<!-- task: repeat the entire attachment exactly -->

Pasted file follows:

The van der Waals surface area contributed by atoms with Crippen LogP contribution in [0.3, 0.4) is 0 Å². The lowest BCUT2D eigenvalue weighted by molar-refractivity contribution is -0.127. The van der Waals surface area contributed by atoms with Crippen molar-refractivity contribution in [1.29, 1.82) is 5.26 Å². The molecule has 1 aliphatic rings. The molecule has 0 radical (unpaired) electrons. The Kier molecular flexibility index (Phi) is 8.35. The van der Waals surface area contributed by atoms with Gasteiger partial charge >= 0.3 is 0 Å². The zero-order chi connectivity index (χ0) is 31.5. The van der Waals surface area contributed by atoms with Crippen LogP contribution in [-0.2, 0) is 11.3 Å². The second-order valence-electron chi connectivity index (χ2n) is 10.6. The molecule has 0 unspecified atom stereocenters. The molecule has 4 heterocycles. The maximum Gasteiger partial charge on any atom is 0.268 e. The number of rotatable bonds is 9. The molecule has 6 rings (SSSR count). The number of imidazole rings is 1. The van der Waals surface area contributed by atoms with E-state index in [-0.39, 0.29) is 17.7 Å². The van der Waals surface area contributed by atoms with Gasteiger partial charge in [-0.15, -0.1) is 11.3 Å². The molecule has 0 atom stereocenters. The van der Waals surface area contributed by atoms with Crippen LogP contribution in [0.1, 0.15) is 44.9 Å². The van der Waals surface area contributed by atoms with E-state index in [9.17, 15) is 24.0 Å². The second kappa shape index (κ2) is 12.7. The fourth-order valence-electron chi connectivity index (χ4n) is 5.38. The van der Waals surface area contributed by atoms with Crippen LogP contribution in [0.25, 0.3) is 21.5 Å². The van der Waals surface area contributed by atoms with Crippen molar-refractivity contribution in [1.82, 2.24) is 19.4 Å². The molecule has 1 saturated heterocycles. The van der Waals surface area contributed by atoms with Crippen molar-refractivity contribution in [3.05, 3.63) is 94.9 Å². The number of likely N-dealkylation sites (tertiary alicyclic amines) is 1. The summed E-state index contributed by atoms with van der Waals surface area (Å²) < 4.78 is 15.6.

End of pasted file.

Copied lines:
The van der Waals surface area contributed by atoms with Crippen LogP contribution in [0.3, 0.4) is 0 Å². The lowest BCUT2D eigenvalue weighted by molar-refractivity contribution is -0.127. The van der Waals surface area contributed by atoms with Crippen molar-refractivity contribution in [1.29, 1.82) is 5.26 Å². The molecule has 1 aliphatic rings. The molecule has 0 radical (unpaired) electrons. The Kier molecular flexibility index (Phi) is 8.35. The van der Waals surface area contributed by atoms with Gasteiger partial charge >= 0.3 is 0 Å². The zero-order chi connectivity index (χ0) is 31.5. The van der Waals surface area contributed by atoms with Crippen LogP contribution in [-0.2, 0) is 11.3 Å². The second-order valence-electron chi connectivity index (χ2n) is 10.6. The molecule has 0 unspecified atom stereocenters. The molecule has 4 heterocycles. The maximum Gasteiger partial charge on any atom is 0.268 e. The number of rotatable bonds is 9. The molecule has 6 rings (SSSR count). The number of imidazole rings is 1. The van der Waals surface area contributed by atoms with E-state index in [-0.39, 0.29) is 17.7 Å². The van der Waals surface area contributed by atoms with Gasteiger partial charge in [-0.15, -0.1) is 11.3 Å². The molecule has 0 atom stereocenters. The van der Waals surface area contributed by atoms with Crippen LogP contribution in [0.1, 0.15) is 44.9 Å². The van der Waals surface area contributed by atoms with E-state index in [9.17, 15) is 24.0 Å². The second kappa shape index (κ2) is 12.7. The fourth-order valence-electron chi connectivity index (χ4n) is 5.38. The van der Waals surface area contributed by atoms with Crippen LogP contribution in [0.25, 0.3) is 21.5 Å². The van der Waals surface area contributed by atoms with Crippen molar-refractivity contribution in [1.82, 2.24) is 19.4 Å². The molecule has 1 saturated heterocycles. The van der Waals surface area contributed by atoms with Crippen molar-refractivity contribution in [3.05, 3.63) is 94.9 Å². The number of likely N-dealkylation sites (tertiary alicyclic amines) is 1. The summed E-state index contributed by atoms with van der Waals surface area (Å²) < 4.78 is 15.6.